“So, this myth”, I asked the tour guide, “about the dragons. Where does it come from? Did anyone ever write it down?”
He smiled and looked at me with raised eyebrows, the way you’d look at a small child who asks something cute, like are the sun and the moon brother and sister, and said, “it is legend. No writing.”
I have scoured the internet, by which I mean I’ve google searched three times, and came up blank when it comes to any kind of historical documentation referring to the origins of the legend of Halong Bay and I’m frustrated. No books, no paper ephemera, no sources, no quotes. It might seem a bit ironic, this attempt to find the concrete paper evidence I desire via the internet but I am a techo-utopian, I have faith that if the information is out there the internet will show me the way.
So the myth of Halong Bay is in the hands of the internet scribes, which is pretty much all of us now, to do with what we wish. Here I’ve taken a version of the myth from the most unlikely source of a Halong Bay cruise company’s website.
“Long ago, in the first founding days, the Viet people were attacked by foreign aggressors. The Jade Emperor sent the Mother Dragon and her band of Child Dragons to help the Viet people fight the invaders. While the enemy vessels were launching massive attacks against the mainland, the dragons descended in flocks from the sky. They spat out innumerable pearls which changed into jade stone islands the moment they touched the water. These islands linked together to form firm citadels that checked the enemy’s advance and smashed their vessels to pieces.
After the invaders were driven out, Mother Dragon and her Child Dragons did not return to Heaven but stayed on earth, right at the place where the battle occurred. The spot where the Mother Dragon landed was Ha Long, and where the Child Dragons came down was Bai Tu Long. The place where their tails violently wagged was called Long Vi, the present-day Tra Co Peninsula with its soft sandy beach stretching many kilometers.”
via Legend of Halong bay
Another story that pops up on the internet with no source to speak of is that of Lt Lagredin and the crew aboard the French naval vessel, the Avalanse. This story suggests that the name Halong Bay first appeared in the late 19th century in a newspaper called the Hai Phong News. In 1898, so the story goes, a French sub-lieutenant and his crew reported seeing a giant sea snake while sailing in the lime stone karst peppered waters of the Gulf of Tonkin. Thousands of years of oral history are no match for words printed in a newspaper, it seems.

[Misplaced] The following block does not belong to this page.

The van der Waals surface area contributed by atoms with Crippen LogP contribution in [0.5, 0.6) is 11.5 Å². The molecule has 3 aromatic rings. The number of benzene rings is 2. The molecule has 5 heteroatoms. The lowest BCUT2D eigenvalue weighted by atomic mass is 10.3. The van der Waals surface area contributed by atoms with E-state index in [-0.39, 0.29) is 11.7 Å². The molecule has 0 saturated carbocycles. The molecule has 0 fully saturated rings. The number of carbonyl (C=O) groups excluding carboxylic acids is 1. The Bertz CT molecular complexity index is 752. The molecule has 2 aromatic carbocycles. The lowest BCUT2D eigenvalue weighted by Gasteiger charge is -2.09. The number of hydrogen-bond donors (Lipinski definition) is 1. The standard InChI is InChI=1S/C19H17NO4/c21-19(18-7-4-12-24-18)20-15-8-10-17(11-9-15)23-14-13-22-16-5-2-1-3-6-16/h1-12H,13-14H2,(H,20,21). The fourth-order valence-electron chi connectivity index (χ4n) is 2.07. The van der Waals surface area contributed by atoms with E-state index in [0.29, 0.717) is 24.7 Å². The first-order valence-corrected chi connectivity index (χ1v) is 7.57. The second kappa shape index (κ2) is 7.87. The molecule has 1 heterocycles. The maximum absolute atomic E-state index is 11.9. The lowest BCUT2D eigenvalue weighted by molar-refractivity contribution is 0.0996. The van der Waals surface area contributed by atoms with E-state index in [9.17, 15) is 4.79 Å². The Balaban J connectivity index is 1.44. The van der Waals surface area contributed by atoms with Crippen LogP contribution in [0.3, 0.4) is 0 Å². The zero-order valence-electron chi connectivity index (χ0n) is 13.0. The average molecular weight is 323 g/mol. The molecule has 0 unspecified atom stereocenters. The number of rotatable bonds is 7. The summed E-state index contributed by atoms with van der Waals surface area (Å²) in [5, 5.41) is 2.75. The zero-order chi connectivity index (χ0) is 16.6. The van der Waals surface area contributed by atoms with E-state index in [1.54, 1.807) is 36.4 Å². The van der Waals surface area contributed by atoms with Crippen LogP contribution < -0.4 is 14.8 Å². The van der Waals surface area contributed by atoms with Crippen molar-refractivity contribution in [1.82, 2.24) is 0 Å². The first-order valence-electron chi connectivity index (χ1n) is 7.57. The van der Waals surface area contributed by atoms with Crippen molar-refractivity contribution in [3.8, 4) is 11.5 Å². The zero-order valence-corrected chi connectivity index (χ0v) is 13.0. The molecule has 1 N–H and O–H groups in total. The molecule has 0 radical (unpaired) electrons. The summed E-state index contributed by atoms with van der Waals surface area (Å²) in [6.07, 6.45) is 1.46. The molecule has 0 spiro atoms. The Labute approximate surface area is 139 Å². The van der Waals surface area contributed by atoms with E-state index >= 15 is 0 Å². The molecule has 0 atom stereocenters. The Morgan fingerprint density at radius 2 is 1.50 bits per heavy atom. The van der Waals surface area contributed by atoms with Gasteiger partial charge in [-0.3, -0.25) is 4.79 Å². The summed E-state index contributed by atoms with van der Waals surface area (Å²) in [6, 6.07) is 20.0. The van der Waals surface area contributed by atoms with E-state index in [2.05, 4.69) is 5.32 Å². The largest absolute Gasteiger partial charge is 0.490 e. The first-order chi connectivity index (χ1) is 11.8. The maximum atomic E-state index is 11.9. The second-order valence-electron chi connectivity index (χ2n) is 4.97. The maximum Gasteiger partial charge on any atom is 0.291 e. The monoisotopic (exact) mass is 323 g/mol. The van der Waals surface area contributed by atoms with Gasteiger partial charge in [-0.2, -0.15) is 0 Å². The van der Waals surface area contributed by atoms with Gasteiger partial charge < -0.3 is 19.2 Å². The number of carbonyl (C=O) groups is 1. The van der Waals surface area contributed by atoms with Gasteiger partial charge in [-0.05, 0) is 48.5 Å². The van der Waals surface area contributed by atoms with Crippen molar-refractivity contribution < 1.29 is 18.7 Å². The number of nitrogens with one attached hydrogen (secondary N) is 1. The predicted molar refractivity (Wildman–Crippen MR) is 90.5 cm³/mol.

But what about a poem etched in stone?
In 2012 Vietnam Heritage magazine published a beautiful little story about the opening of the first Asia-Pacific Poetry Festival which took place at the foot of Bai Tho Mountain or Poem Mountain at Halong Bay. Poem Mountain came into being when, in 1468, Vietnamese Emperor Le Thanh Tong passed through during an inspection of the eastern coast. Inspired by the beauty of the place the emperor wrote a poem comprised of fifty-six ancient Vietnamese words which he then had etched into the side of the mountain in one continuous flow of prose. Over time the words have faded away but for the purposes of the festival the poem was translated into the following verse:
Hundreds of tidal currents rise into vast waves
Countless mountains blend their green into the blue sky
The sound of night-drums beat strong in my heart
Calling me to build our nation with toil and tenacity
The North protected by our mighty army
Signals warning about enemies are vanquished and quiet in the Eastern Sea
Through history Vietnamese rivers and mountains stand
With martial arts and letters, we lay the foundations of our land.*
*Translated from the Vietnamese by Nguyen Phan Que Mai and David McKirdy.
Floating on the surface of the alarmingly quiet and still waters of Halong Bay in spring you’re enveloped in a smoky fog that is so substantial that the towering limestone karsts the area is so famous for almost sneak up on you. First a vague outline that grows bigger by the second, then a sense of the size of the beast that towers over you, then the close-up detail of green vegetation and treacherous sharp rock filling your vision as you pass it by.
Allied dragons descending from heaven, French naval officers confronted by strange sea beasts and an Emperor etching a poem into a mountain; these are not the myths of Halong Bay, this strange place that both entices and intimidates, they are its history.